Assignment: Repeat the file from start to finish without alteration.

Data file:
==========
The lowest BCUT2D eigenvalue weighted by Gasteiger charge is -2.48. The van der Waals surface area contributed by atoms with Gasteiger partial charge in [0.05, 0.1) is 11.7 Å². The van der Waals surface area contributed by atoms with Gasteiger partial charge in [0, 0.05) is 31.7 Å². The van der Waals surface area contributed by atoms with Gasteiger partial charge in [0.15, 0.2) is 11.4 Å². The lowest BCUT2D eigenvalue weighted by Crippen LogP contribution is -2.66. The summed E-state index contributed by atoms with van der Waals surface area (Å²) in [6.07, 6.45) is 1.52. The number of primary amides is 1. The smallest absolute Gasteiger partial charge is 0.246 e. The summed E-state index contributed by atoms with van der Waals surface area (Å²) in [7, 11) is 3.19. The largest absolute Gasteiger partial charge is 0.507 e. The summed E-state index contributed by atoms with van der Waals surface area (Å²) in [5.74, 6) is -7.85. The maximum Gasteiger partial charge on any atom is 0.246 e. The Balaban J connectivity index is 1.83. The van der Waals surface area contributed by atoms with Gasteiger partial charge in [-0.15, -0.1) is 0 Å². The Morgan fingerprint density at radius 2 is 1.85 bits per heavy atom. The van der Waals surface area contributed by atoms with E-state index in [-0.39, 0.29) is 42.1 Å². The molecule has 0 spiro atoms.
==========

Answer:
The lowest BCUT2D eigenvalue weighted by Gasteiger charge is -2.48. The van der Waals surface area contributed by atoms with Gasteiger partial charge in [0.05, 0.1) is 11.7 Å². The van der Waals surface area contributed by atoms with Gasteiger partial charge in [0, 0.05) is 31.7 Å². The van der Waals surface area contributed by atoms with Gasteiger partial charge in [0.15, 0.2) is 11.4 Å². The lowest BCUT2D eigenvalue weighted by Crippen LogP contribution is -2.66. The summed E-state index contributed by atoms with van der Waals surface area (Å²) in [6.07, 6.45) is 1.52. The number of primary amides is 1. The smallest absolute Gasteiger partial charge is 0.246 e. The summed E-state index contributed by atoms with van der Waals surface area (Å²) in [7, 11) is 3.19. The largest absolute Gasteiger partial charge is 0.507 e. The summed E-state index contributed by atoms with van der Waals surface area (Å²) in [5.74, 6) is -7.85. The maximum Gasteiger partial charge on any atom is 0.246 e. The Balaban J connectivity index is 1.83. The van der Waals surface area contributed by atoms with Gasteiger partial charge in [-0.15, -0.1) is 0 Å². The Morgan fingerprint density at radius 2 is 1.85 bits per heavy atom. The van der Waals surface area contributed by atoms with E-state index in [-0.39, 0.29) is 42.1 Å². The molecule has 0 spiro atoms.